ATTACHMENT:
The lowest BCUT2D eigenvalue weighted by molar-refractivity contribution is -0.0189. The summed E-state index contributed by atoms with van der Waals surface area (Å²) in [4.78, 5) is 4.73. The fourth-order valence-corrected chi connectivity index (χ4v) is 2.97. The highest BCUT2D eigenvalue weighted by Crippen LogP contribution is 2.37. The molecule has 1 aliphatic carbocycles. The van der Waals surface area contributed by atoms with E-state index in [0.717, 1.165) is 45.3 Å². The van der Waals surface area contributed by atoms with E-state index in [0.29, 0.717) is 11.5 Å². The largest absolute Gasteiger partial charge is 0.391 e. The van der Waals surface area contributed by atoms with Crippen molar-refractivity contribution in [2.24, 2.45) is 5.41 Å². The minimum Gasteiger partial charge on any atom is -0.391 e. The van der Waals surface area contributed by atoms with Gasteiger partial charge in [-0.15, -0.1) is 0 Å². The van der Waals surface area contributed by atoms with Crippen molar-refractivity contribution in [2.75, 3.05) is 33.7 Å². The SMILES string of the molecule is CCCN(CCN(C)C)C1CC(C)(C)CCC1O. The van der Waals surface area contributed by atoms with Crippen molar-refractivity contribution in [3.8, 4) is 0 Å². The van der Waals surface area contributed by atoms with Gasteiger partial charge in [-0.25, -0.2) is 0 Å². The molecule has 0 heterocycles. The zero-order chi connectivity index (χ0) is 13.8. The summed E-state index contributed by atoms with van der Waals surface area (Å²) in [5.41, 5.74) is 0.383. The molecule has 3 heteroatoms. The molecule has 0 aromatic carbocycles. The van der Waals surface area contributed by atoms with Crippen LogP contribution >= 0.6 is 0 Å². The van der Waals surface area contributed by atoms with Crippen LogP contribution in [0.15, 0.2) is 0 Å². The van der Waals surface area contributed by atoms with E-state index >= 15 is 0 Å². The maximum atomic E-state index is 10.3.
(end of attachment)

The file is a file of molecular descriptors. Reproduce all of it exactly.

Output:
The lowest BCUT2D eigenvalue weighted by molar-refractivity contribution is -0.0189. The summed E-state index contributed by atoms with van der Waals surface area (Å²) in [4.78, 5) is 4.73. The fourth-order valence-corrected chi connectivity index (χ4v) is 2.97. The highest BCUT2D eigenvalue weighted by Crippen LogP contribution is 2.37. The molecule has 1 aliphatic carbocycles. The van der Waals surface area contributed by atoms with E-state index in [0.717, 1.165) is 45.3 Å². The van der Waals surface area contributed by atoms with E-state index in [0.29, 0.717) is 11.5 Å². The largest absolute Gasteiger partial charge is 0.391 e. The van der Waals surface area contributed by atoms with Crippen molar-refractivity contribution in [2.24, 2.45) is 5.41 Å². The minimum Gasteiger partial charge on any atom is -0.391 e. The van der Waals surface area contributed by atoms with Gasteiger partial charge in [-0.15, -0.1) is 0 Å². The van der Waals surface area contributed by atoms with Crippen molar-refractivity contribution in [2.75, 3.05) is 33.7 Å². The SMILES string of the molecule is CCCN(CCN(C)C)C1CC(C)(C)CCC1O. The van der Waals surface area contributed by atoms with Crippen molar-refractivity contribution in [3.8, 4) is 0 Å². The van der Waals surface area contributed by atoms with Gasteiger partial charge in [-0.25, -0.2) is 0 Å². The molecule has 0 heterocycles. The zero-order chi connectivity index (χ0) is 13.8. The summed E-state index contributed by atoms with van der Waals surface area (Å²) in [5.41, 5.74) is 0.383. The molecule has 3 heteroatoms. The molecule has 0 aromatic carbocycles. The van der Waals surface area contributed by atoms with Crippen LogP contribution >= 0.6 is 0 Å². The van der Waals surface area contributed by atoms with Crippen LogP contribution in [0.15, 0.2) is 0 Å². The van der Waals surface area contributed by atoms with E-state index >= 15 is 0 Å². The maximum atomic E-state index is 10.3.